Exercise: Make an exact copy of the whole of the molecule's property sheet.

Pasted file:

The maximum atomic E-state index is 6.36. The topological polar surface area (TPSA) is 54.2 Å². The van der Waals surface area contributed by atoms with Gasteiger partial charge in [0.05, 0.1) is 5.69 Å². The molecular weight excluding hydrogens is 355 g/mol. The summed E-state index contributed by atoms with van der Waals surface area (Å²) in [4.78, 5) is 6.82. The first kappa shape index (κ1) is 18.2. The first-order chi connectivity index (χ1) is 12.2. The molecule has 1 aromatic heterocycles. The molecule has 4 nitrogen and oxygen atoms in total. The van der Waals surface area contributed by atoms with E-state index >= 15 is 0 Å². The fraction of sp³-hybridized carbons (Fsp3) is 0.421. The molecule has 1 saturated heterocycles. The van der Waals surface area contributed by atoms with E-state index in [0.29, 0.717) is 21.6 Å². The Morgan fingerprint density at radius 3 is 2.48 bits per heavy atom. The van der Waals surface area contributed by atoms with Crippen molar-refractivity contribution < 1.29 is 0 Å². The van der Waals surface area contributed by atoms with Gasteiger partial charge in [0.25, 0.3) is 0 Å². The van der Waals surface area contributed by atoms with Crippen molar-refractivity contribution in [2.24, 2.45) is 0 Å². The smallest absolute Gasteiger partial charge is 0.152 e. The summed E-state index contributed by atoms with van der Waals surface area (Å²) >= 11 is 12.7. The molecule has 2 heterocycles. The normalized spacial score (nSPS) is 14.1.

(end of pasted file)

The maximum atomic E-state index is 6.36. The topological polar surface area (TPSA) is 54.2 Å². The van der Waals surface area contributed by atoms with Gasteiger partial charge in [0.05, 0.1) is 5.69 Å². The molecular weight excluding hydrogens is 355 g/mol. The summed E-state index contributed by atoms with van der Waals surface area (Å²) in [4.78, 5) is 6.82. The first kappa shape index (κ1) is 18.2. The first-order chi connectivity index (χ1) is 12.2. The molecule has 1 aromatic heterocycles. The molecule has 4 nitrogen and oxygen atoms in total. The van der Waals surface area contributed by atoms with E-state index >= 15 is 0 Å². The fraction of sp³-hybridized carbons (Fsp3) is 0.421. The molecule has 1 saturated heterocycles. The van der Waals surface area contributed by atoms with E-state index in [0.29, 0.717) is 21.6 Å². The Morgan fingerprint density at radius 3 is 2.48 bits per heavy atom. The van der Waals surface area contributed by atoms with Crippen molar-refractivity contribution < 1.29 is 0 Å². The van der Waals surface area contributed by atoms with Gasteiger partial charge in [0.25, 0.3) is 0 Å². The van der Waals surface area contributed by atoms with Crippen molar-refractivity contribution in [2.24, 2.45) is 0 Å². The smallest absolute Gasteiger partial charge is 0.152 e. The summed E-state index contributed by atoms with van der Waals surface area (Å²) >= 11 is 12.7. The molecule has 2 heterocycles. The normalized spacial score (nSPS) is 14.1.